International Medical School at Sapienza University of RomeRead all reviews and add yours!
La Sapienza is one of Europe’s oldest and largest universities. Founded in 1303, La Sapienza enjoys hundreds of years of prestige in research and teaching. Countless internationally recognized people, from all backgrounds, have studied here, including Nobel laureates, presidents of the European parliament, the heads of several nations, notable religious figures, astronauts, and scientists.
Photos by Emmanouela Chourda
[Disclaimer]: The minimal IMAT scores differ from year to year. Also, keep in mind that the EU and Non-EU ranking lists work entirely differently.
The following are the scores for acceptance to the academic year 2020/2021:
- EU minimal score: 46.7 (last ranking)
- Non-EU minimal score: 42.3 (1st ranking)
With a class size of 48 people per year (38 Eu and 10 Non-Eu), students know each other well and have a close relationship with their professors. Most professors are the head of the related department and many of them have international experience of teaching abroad.
Mandatory attendance to lectures is 67%.
Classes are usually held in the afternoon, while mornings are occupied with clinical training or left free.
La Sapienza’s campus holds all the university’s departments all in one place. Inside the campus, the University hospital “Policlinico Umberto” is also located – which is a great convenience for medical students in order to avoid an additional everyday commute to the hospital.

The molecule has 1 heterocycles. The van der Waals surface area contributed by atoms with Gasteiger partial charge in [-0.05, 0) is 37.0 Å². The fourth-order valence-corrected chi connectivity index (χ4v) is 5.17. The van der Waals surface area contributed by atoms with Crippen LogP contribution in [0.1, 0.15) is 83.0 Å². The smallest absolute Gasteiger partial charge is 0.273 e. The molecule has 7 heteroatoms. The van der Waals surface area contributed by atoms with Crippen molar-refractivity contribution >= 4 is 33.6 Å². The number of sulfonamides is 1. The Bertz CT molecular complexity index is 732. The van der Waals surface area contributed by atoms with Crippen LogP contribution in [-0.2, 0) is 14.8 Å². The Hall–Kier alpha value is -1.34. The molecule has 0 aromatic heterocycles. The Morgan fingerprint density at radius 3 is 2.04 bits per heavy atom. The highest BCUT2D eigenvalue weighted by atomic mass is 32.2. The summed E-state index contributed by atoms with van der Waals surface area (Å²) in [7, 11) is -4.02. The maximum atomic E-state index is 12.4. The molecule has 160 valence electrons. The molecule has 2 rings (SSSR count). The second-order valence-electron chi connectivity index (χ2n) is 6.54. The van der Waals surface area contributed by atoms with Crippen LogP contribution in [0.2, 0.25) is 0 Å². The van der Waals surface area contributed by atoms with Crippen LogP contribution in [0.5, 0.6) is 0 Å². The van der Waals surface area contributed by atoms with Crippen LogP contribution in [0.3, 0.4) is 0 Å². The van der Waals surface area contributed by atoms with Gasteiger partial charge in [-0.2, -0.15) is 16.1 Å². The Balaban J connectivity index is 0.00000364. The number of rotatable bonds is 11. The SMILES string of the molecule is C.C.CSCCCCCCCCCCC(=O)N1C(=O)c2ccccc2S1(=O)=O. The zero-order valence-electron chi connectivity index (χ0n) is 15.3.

The campus is located right next to a metro station, also called “Policlinico”, which is only 2 metro stops away from the very center of Rome and 4 stops away from the Colosseum (the famous touristic site)
One of the potential downsides of studying in a big city is precisely the longer commute to lectures and the hospital, usually located in suburban areas. As this is not the case in Rome La Sapienza, it makes for a very tempting option when picking a med school in Italy.
Exams are mostly oral, as some of them have written parts. Similar to other universities, the main exam sessions are in February, June/July, and September but sometimes there are more additional sessions. This makes up for 7-8 exam sessions per year which allow for students to be completely in charge of their exam schedule and take any exam without limits. Just as in other med schools, there are no lectures during exam periods.
Clinical training begins in the 2nd semester of the 2nd year. Rotations are almost entirely held in the “Policlinico Umberto”, which is located on the campus right next to the Lecture halls.
Only a few practicals are held in another hospital – “Santa Andrea”, which is further away from the center. Their students are provided a Skills Lab, where they can practice a couple of procedures, such as catheter insertion, for example.